Charlotte Smith’s 1795 novel Montalbert, although not strictly a Gothic novel, uses many Gothic themes and elements to create a somewhat uneven but still powerful story. Smith (1749-1806) was the author of several late eighteenth century novels that use Gothic elements. She was a contemporary of Fanny Burney and Mrs. Radcliffe and wrote largely in the same vein as them. She was also a precursor to Jane Austen, and her poetry had an influence on the Romantics. Previously, I blogged about her novel Ethelinde (1789).
At the center of Montalbert is young Rosalie Lessington. She is the youngest daughter in her family, but experiences a sort of coldness from her parents, a situation that is exasperated when her father dies and omits her from his will. Soon after, Rosalie learns she is really the daughter of Mrs. Lessington’s friend, Mrs. Vyvian. Mrs. Vyvian, before she married her current husband, had loved an Irishman named Ormsby, but her father, named Montalbert, opposed the marriage and forcefully had them separated. Mrs. Vyvian was then coerced into marrying her current husband, whom she has always had a bad relationship with. When she gave birth to Ormsby’s illegitimate daughter, Rosalie, she asked Mrs. Lessington to raise the child as if she were her own. Rosalie eventually learns the truth of her birth, and Mrs. Vyvian tells her a detailed story of love and separation from Ormsby, including the horrible belief that her father had Ormsby killed. Mrs. Vyvian’s story is one of the most Gothic sections of the novel.
In Mrs. Vyvian’s illicit romance, Smith seems to be drawing upon Samuel Richardson’s Sir Charles Grandison (1753-1754). Richardson’s novel focuses on Englishman Sir Charles’ love for the Italian Clementina. Because he is Anglican and she Catholic, and because of familial opposition, they cannot be married. In Montalbert, both Mr. and Mrs. Vyvian are Catholic, although he later leaves the church while she remains Catholic. Her lover, Ormsby, being Irish, is also likely Catholic, so it is not religion but social and financial status that cause Mrs. Vyvian’s father’s opposition to the marriage. Regardless, the family’s Catholicism will affect Rosalie’s own future marriage.
Rosalie’s illegitimacy plays on Gothic and Sensibility novel themes as well. In Burney’s Evelina (1778), the title character is illegitimate and seeking her father’s recognition. Later, in Burney’s The Wanderer (1814), the main character is assumed illegitimate. In other novels like Radcliffe’s The Romance of the Forest (1791), the main character’s father remains unknown and, consequently, an incestuous relationship almost results for her.
Smith uses illegitimacy and incest as themes in Montalbert. Before Rosalie learns the truth about her identity, Mrs. Vyvian’s son returns to England with his cousin, Montalbert (for whom the novel is named). Rosalie and Montalbert become smitten with each other, but everyone else assumes Rosalie and the young Vyvian are attached and both the Lessingtons and Mrs. Vyvian oppose the match. Mrs. Vyvian finally tells Rosalie that young Vyvian is her half-brother. Fortunately, Rosalie is instead involved with her cousin Montalbert, and marriages between cousins are permissible.
Rosalie was raised Protestant and Montalbert Catholic, but she agrees to marry him regardless. However, the marriage must be secret because while he had an English father, his mother is a wealthy Italian of noble birth who would not approve because she has already picked another young woman to be his bride. Montalbert assures Rosalie they can be married by a priest and later he’ll make peace with his mother. Rosalie agrees to the secret marriage. This section of the novel is one of the weakest. Smith does not develop Rosalie and Montalbert’s relationship enough to convince us of their love, but before we know it, not only are they married but Rosalie is pregnant.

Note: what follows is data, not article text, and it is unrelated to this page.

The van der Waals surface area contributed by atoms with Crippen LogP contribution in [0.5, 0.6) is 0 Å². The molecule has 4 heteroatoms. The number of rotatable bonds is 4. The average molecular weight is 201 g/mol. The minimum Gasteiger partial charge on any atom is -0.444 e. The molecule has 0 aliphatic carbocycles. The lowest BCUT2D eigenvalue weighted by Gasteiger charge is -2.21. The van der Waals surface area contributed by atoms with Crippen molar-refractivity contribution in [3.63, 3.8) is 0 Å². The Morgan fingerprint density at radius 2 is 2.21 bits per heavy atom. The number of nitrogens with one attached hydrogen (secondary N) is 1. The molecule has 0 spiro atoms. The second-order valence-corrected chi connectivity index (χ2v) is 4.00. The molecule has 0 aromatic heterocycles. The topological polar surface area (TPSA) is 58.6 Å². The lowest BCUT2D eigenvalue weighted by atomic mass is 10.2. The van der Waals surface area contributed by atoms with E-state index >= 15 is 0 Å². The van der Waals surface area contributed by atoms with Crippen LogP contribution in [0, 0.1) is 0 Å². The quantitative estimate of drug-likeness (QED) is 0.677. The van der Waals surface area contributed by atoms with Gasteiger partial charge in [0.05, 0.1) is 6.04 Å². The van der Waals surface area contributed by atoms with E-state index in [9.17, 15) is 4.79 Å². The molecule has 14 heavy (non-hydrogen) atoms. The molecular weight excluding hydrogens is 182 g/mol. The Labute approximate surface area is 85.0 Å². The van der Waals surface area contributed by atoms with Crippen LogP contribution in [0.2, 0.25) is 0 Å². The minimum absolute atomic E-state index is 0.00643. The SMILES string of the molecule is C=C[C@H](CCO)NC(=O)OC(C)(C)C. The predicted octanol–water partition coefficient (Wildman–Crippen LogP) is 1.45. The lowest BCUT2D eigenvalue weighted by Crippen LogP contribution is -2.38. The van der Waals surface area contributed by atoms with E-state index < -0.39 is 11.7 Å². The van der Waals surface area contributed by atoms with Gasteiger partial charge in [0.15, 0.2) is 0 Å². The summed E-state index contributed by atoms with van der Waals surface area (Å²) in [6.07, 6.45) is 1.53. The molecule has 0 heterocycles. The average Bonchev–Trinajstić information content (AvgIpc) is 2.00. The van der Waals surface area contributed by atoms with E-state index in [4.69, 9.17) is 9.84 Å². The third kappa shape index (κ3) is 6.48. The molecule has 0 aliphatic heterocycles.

Smith is less interested in romance than in putting her heroine in a precarious situation so the rest of the novel’s plot will work. However, it should be noted that Montalbert is typical of other men in Gothic novels by women. Like Valancourt in Radcliffe’s The Mysteries of Udolpho (1794), Montalbert is charming but ultimately impotent in his ability to act like a real man. Valancourt fails to rescue Emily St. Aubert when she is imprisoned in Udolpho—he doesn’t even go after her but instead becomes mixed up in gambling and ends up in prison. Montalbert is far from being a manly man, being under the thumb of his rich mother. He brings Rosalie to Italy in secret, then leaves her at Messina with his friend while he goes to wait on his mother. Rosalie is now separated from Montalbert for nearly half the novel, constantly awaiting his return. Like Valancourt, Montalbert becomes an absent presence as the reader keeps wondering where he is and when he will finally come to Rosalie’s aid.
While at Messina, Rosalie’s troubles begin. Smith, unlike other Gothic novelists, does not set her novel in the distant past but in more recent times. Later, she even reveals it’s the year 1784. Rosalie experiences one of the real earthquakes that occurred at Messina in February and March 1783 (1784 actually but the old calendar was used in Italy at this time when the new year began on March 25). During the earthquake, Montalbert’s friend, Count Alozzi, has his villa destroyed, as is the building where Rosalie resides. Fortunately, she and her child survive, as does the count. The count then takes her to his home in Naples, although she does not want to go but would rather wait for Montalbert to return. Later, we learn Montalbert thinks she died in the earthquake, and only after he learns she lives, does he begin to follow her.
The most Gothic scenes of the novel follow when the count takes Rosalie and her child to Calabria to a fortress, the Castle of Formiscusa. Not surprisingly, the castle is haunted by a murdered knight. But Smith shies away from introducing the supernatural. Instead, we are reminded of confinement scenes in other Gothic novels like Maturin’s Melmoth the Wanderer (1820) as well as Mrs. Radcliffe’s works. Rosalie is served by a rather unfriendly nun and confined to the castle and its grounds, basically the count’s prisoner, unable to leave or send word to Montalbert of her whereabouts.